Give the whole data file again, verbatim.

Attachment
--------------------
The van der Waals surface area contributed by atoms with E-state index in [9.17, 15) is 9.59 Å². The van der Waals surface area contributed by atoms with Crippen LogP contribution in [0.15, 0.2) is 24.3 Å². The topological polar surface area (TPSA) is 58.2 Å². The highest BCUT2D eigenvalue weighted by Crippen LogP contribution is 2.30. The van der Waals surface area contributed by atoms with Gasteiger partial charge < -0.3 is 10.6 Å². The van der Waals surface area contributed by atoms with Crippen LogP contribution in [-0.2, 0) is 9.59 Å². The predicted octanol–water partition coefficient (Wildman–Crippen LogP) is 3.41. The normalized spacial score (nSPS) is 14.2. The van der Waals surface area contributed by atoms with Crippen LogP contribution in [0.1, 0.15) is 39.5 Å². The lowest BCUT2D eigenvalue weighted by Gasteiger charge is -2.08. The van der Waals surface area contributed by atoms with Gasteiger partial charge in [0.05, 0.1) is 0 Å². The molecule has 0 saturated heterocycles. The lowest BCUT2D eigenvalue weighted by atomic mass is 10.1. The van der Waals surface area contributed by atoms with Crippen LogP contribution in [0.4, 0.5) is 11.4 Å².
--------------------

The van der Waals surface area contributed by atoms with E-state index in [9.17, 15) is 9.59 Å². The van der Waals surface area contributed by atoms with Crippen LogP contribution in [0.15, 0.2) is 24.3 Å². The topological polar surface area (TPSA) is 58.2 Å². The highest BCUT2D eigenvalue weighted by Crippen LogP contribution is 2.30. The van der Waals surface area contributed by atoms with Gasteiger partial charge < -0.3 is 10.6 Å². The van der Waals surface area contributed by atoms with Crippen LogP contribution in [-0.2, 0) is 9.59 Å². The predicted octanol–water partition coefficient (Wildman–Crippen LogP) is 3.41. The normalized spacial score (nSPS) is 14.2. The van der Waals surface area contributed by atoms with Crippen LogP contribution in [0.1, 0.15) is 39.5 Å². The lowest BCUT2D eigenvalue weighted by Gasteiger charge is -2.08. The van der Waals surface area contributed by atoms with Gasteiger partial charge in [0.05, 0.1) is 0 Å². The molecule has 0 saturated heterocycles. The lowest BCUT2D eigenvalue weighted by atomic mass is 10.1. The van der Waals surface area contributed by atoms with Crippen LogP contribution in [0.4, 0.5) is 11.4 Å².